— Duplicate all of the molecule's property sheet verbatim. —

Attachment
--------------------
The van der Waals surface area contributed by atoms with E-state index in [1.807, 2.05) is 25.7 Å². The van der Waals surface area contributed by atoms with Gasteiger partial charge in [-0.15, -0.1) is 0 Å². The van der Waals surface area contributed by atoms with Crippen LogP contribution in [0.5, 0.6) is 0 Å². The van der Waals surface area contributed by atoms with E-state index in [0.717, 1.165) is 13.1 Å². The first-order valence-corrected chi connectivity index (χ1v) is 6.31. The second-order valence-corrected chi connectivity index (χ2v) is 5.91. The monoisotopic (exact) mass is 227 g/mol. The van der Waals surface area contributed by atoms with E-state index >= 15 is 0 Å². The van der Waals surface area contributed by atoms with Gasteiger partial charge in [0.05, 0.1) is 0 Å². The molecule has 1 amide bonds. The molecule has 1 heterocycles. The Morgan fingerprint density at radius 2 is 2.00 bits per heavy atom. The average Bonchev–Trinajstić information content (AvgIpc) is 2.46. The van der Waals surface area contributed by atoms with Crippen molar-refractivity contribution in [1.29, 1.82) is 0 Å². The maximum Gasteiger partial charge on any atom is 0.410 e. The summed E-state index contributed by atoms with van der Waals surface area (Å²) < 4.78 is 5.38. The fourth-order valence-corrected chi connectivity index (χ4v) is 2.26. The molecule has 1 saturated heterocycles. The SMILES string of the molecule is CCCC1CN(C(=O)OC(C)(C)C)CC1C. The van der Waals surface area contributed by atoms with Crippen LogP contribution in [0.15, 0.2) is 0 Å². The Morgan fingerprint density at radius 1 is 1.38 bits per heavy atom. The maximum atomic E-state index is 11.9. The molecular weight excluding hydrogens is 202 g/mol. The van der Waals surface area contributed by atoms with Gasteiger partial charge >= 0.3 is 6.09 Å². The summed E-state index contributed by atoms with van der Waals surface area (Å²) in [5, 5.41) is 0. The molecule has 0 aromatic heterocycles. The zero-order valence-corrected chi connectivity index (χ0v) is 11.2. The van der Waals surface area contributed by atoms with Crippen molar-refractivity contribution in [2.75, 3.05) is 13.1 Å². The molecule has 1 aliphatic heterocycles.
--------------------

The van der Waals surface area contributed by atoms with E-state index in [1.807, 2.05) is 25.7 Å². The van der Waals surface area contributed by atoms with Gasteiger partial charge in [-0.15, -0.1) is 0 Å². The van der Waals surface area contributed by atoms with Crippen LogP contribution in [0.5, 0.6) is 0 Å². The van der Waals surface area contributed by atoms with E-state index in [0.717, 1.165) is 13.1 Å². The first-order valence-corrected chi connectivity index (χ1v) is 6.31. The second-order valence-corrected chi connectivity index (χ2v) is 5.91. The monoisotopic (exact) mass is 227 g/mol. The van der Waals surface area contributed by atoms with E-state index >= 15 is 0 Å². The van der Waals surface area contributed by atoms with Gasteiger partial charge in [0.05, 0.1) is 0 Å². The molecule has 1 amide bonds. The molecule has 1 heterocycles. The Morgan fingerprint density at radius 2 is 2.00 bits per heavy atom. The average Bonchev–Trinajstić information content (AvgIpc) is 2.46. The van der Waals surface area contributed by atoms with Crippen molar-refractivity contribution in [1.29, 1.82) is 0 Å². The maximum Gasteiger partial charge on any atom is 0.410 e. The summed E-state index contributed by atoms with van der Waals surface area (Å²) < 4.78 is 5.38. The fourth-order valence-corrected chi connectivity index (χ4v) is 2.26. The molecule has 1 saturated heterocycles. The SMILES string of the molecule is CCCC1CN(C(=O)OC(C)(C)C)CC1C. The van der Waals surface area contributed by atoms with Crippen LogP contribution in [0.15, 0.2) is 0 Å². The Morgan fingerprint density at radius 1 is 1.38 bits per heavy atom. The maximum atomic E-state index is 11.9. The molecular weight excluding hydrogens is 202 g/mol. The van der Waals surface area contributed by atoms with Gasteiger partial charge >= 0.3 is 6.09 Å². The summed E-state index contributed by atoms with van der Waals surface area (Å²) in [5, 5.41) is 0. The molecule has 0 aromatic heterocycles. The zero-order valence-corrected chi connectivity index (χ0v) is 11.2. The van der Waals surface area contributed by atoms with Crippen molar-refractivity contribution in [2.75, 3.05) is 13.1 Å². The molecule has 1 aliphatic heterocycles.